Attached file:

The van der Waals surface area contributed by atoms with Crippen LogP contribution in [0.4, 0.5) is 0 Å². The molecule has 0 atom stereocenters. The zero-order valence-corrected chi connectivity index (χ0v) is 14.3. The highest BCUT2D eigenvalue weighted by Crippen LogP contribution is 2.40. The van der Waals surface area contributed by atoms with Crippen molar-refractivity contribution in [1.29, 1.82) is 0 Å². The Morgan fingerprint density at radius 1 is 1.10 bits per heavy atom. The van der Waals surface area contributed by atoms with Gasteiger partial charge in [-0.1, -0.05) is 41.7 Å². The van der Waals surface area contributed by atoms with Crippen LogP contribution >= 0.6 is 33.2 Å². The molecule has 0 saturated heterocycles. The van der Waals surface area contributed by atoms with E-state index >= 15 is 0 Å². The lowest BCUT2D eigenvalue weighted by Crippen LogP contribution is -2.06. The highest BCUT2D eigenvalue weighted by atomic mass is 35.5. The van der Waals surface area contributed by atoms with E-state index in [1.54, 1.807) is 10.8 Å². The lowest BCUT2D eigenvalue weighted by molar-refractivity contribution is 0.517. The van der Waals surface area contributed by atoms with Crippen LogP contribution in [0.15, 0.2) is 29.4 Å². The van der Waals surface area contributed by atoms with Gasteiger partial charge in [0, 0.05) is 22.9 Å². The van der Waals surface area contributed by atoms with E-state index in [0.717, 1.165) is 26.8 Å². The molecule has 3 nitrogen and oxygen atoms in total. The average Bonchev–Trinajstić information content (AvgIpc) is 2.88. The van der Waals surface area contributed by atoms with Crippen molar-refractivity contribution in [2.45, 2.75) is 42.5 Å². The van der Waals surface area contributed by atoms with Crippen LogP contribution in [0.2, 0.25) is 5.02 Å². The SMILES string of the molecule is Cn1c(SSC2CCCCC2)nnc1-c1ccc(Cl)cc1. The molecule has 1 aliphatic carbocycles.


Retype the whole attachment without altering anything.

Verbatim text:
The van der Waals surface area contributed by atoms with Crippen LogP contribution in [0.4, 0.5) is 0 Å². The molecule has 0 atom stereocenters. The zero-order valence-corrected chi connectivity index (χ0v) is 14.3. The highest BCUT2D eigenvalue weighted by Crippen LogP contribution is 2.40. The van der Waals surface area contributed by atoms with Crippen molar-refractivity contribution in [1.29, 1.82) is 0 Å². The Morgan fingerprint density at radius 1 is 1.10 bits per heavy atom. The van der Waals surface area contributed by atoms with Gasteiger partial charge in [-0.1, -0.05) is 41.7 Å². The van der Waals surface area contributed by atoms with Crippen LogP contribution >= 0.6 is 33.2 Å². The molecule has 0 saturated heterocycles. The van der Waals surface area contributed by atoms with E-state index >= 15 is 0 Å². The lowest BCUT2D eigenvalue weighted by Crippen LogP contribution is -2.06. The highest BCUT2D eigenvalue weighted by atomic mass is 35.5. The van der Waals surface area contributed by atoms with E-state index in [1.54, 1.807) is 10.8 Å². The lowest BCUT2D eigenvalue weighted by molar-refractivity contribution is 0.517. The van der Waals surface area contributed by atoms with Crippen LogP contribution in [0.15, 0.2) is 29.4 Å². The van der Waals surface area contributed by atoms with Gasteiger partial charge in [0, 0.05) is 22.9 Å². The van der Waals surface area contributed by atoms with E-state index in [0.717, 1.165) is 26.8 Å². The molecule has 3 nitrogen and oxygen atoms in total. The average Bonchev–Trinajstić information content (AvgIpc) is 2.88. The van der Waals surface area contributed by atoms with Crippen molar-refractivity contribution in [2.45, 2.75) is 42.5 Å². The van der Waals surface area contributed by atoms with Crippen LogP contribution in [0.2, 0.25) is 5.02 Å². The SMILES string of the molecule is Cn1c(SSC2CCCCC2)nnc1-c1ccc(Cl)cc1. The molecule has 1 aliphatic carbocycles.